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Safranbolu Travel Blog› entry 487 of 658 › view all entries
People i met here who contributed to, and improved my trip: Engin and Samet (Turkey), Victor (France)
Engins Mum prepared a nice breakfast for us on Monday morning, which set us up nicely for a day trip to Safranbolu, a small village located about 40kms from Yenice. We caught the 10.30 bus and i was impressed with the scenery and countless tunnels along the route. Arriving in Karabuk we swapped bus and reached our final destination around 11.45.
The bus dropped us off in the new part of Safranbolu and whilst inquiring which road we had to follow to reach the old town, we got chatting to a French guy called Victor.
I had been slightly worried that Safranbolu may be too like Amasya, as it was billed as a town of Ottoman houses. However, this theory was soon dismissed, as it became apparent that it was like saying Paris and London are the same, just because they are both European Cities. Whilst Amasya has the river running through town, Safranbolu's charm lies in the fact that its houses looked more antique and haven't been overly restored.
Reaching Kazdagliogulu Meydani (the towns central square), we looked at Kazdagli Ogulu Mosque and Cinci Hamam, which were located in the West and Southern sections.
Engin had arranged to meet his good friend Samet in the centre, so we walked down to meet him and then visited Cinci Hani together. The building is a restored caravanserai, which now operates as an upmarket hotel and the staff were kind enough to briefly show us around. After this we strolled through the deserted bazaar, which had grape vines twisting around the trellis that covered the walkway.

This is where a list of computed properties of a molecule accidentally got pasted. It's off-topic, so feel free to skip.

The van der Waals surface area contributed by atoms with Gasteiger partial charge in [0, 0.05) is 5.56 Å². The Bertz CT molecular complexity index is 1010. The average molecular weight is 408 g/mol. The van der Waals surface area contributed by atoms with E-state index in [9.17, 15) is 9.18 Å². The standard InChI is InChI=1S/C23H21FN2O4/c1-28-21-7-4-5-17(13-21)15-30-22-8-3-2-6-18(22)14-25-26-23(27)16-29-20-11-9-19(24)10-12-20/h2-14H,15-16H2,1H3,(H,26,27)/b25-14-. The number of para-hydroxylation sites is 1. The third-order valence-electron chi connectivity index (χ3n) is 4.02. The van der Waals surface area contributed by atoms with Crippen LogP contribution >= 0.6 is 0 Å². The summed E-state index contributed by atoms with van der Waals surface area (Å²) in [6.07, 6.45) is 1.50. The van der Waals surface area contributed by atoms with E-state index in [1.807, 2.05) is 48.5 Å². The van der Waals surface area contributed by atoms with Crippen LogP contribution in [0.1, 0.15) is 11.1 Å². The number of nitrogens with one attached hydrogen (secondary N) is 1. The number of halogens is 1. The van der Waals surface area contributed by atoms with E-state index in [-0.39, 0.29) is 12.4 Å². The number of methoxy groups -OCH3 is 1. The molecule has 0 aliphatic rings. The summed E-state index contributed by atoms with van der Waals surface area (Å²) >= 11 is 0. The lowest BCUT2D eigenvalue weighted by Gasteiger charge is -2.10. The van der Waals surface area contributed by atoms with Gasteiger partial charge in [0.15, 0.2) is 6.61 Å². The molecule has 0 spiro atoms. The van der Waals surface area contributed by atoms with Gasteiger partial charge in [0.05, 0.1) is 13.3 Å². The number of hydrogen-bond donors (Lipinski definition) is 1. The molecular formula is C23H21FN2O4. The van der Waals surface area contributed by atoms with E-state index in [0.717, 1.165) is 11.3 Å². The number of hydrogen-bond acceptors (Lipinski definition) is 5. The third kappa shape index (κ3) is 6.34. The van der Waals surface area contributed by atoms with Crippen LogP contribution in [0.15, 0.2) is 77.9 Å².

Having walked around for sometime we had all gained quite an appetite, so went for lunch in a pleasant little restaurant, which served up some hearty portions of Pide. I'm not too sure how to describe Pide, its base is a bit like a pizza i guess, but its oblong and the usual toppings include meat, egg and cheese. Engin very kindly treated us all to this meal and during my time with him, he proved to be the model of Turkish hospitality. For dessert we ate some Lokum (Turkish delight) and Baclava, which i really adore.
We caught a bus back up to the new part of Safranbolu and then after waiting for a little while caught another bus to Karabuk. We said goodbye to Victor here as he was catching another bus on to Zonguldak, whilst we were going to take the train back to Yenice. We still had over an hour until our departure, so we took a fleeting glimpse at the town and the guys sorted out some business with the bank. There was just enough time to make a quick stop in a small tea house and then we were homeward bound.